Blog Post

ESPN’s iOS and Android apps get Chromecast support just in time for the World Cup

The world cup games are coming to your Chromecast streaming stick, courtesy of ESPN: (S DIS) The sports cable network unveiled new versions of its iOS and Android apps Tuesday that both support casting to Google’s (S GOOG) video adapter. Disney also revealed Tuesday that its WatchABC and Watch Disney apps will gain Chromecast support as well

The apps make it possible to cast video from ESPN, ESPN2, ESPNU, ESPN3, ESPNEWS and ESPN Deportes, which will include each and every game of the upcoming 2014 World Cup — with one caveat: Users must be pay TV subscribers that have ESPNs networks as part of their cable bundle, and their pay TV provider must offer authentication of ESPN’s apps.

Most big providers do, including Comcast, (S CMCSK) AT&T, (S ATT) DISH (S DISH) and Cox, but some don’t. Subscribers of DirecTV for example are left out. 67.5 million U.S. households can authenticate their apps, according to ESPN. Viewers who don’t have cable or can’t authenticate through their provider still can access and cast some on-demand clips on Android phones and tablets.

ESPN, the Disney Channel and ABC are some of the first U.S. TV networks to directly add Chromecast support to their apps. Before the launch of WatchESPN, only HBO Go was available via Chromecast.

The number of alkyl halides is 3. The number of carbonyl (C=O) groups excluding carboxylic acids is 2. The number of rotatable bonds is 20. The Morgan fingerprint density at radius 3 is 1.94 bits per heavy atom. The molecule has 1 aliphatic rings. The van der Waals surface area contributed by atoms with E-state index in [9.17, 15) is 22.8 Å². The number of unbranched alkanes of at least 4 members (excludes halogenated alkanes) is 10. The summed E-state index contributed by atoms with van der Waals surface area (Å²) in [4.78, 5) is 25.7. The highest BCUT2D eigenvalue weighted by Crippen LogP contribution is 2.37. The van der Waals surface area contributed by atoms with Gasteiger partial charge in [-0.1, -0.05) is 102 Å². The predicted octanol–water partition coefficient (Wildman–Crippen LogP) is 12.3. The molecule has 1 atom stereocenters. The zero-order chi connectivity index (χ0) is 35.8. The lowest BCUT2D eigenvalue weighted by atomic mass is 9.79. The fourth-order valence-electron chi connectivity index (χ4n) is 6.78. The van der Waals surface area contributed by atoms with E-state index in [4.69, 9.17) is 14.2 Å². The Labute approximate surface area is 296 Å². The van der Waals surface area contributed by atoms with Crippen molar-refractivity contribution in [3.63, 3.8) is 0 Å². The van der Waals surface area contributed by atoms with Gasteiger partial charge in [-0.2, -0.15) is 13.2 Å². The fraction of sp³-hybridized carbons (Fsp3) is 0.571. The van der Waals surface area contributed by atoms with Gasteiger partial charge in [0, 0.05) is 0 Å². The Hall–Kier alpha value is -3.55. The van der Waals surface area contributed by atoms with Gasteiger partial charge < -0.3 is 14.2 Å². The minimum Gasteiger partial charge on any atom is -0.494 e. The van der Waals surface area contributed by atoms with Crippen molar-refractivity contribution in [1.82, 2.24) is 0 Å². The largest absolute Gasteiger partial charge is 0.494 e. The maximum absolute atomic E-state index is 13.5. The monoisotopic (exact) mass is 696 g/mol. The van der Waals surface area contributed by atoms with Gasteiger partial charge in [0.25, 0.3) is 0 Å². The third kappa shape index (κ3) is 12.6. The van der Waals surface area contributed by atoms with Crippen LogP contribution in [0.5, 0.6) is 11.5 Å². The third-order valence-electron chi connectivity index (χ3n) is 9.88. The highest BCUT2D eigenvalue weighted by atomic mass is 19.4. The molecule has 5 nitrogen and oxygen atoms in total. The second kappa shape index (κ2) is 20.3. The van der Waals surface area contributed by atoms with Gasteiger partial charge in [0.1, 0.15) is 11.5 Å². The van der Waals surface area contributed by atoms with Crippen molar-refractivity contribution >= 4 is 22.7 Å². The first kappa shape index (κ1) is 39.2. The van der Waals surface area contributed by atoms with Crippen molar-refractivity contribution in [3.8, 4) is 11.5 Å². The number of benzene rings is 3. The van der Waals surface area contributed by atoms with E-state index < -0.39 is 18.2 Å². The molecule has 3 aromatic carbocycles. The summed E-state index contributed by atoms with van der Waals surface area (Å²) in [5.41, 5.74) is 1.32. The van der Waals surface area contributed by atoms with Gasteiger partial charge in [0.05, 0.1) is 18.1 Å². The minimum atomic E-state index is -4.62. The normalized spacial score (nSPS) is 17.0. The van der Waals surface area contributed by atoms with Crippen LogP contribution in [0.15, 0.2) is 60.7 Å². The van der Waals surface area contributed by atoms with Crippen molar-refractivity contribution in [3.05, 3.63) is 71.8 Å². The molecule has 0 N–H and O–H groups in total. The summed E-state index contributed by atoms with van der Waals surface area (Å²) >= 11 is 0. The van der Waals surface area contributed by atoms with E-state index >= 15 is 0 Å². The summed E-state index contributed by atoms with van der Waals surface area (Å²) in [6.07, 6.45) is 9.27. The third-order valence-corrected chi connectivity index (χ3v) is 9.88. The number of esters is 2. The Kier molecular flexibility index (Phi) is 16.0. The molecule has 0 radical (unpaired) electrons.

4 Responses to “ESPN’s iOS and Android apps get Chromecast support just in time for the World Cup”

  1. hundoman

    Why would you want Chromecast support when chances are for any smart phone or tablet purchased since 2013 you will have Wi-Direct with Miracast support for FREE within the devices you already own.

    Miracast offers app free install and much higher streaming performance options than Chromecast with 802.11 5Ghz support for N and AC standards without tying up your normal Wi-Fi network with video traffic.

    That is Miracast works for everyone except Apple as they have locked this industry standard protocol out.

  2. I wonder when ESPN et al is going to see the light and remove cable provider authentication requirements and just charge subscribers directly through the app.

    They would cut out the middle man, and would open up their market to an international audience (and also receive revenue from a cord cutter like me)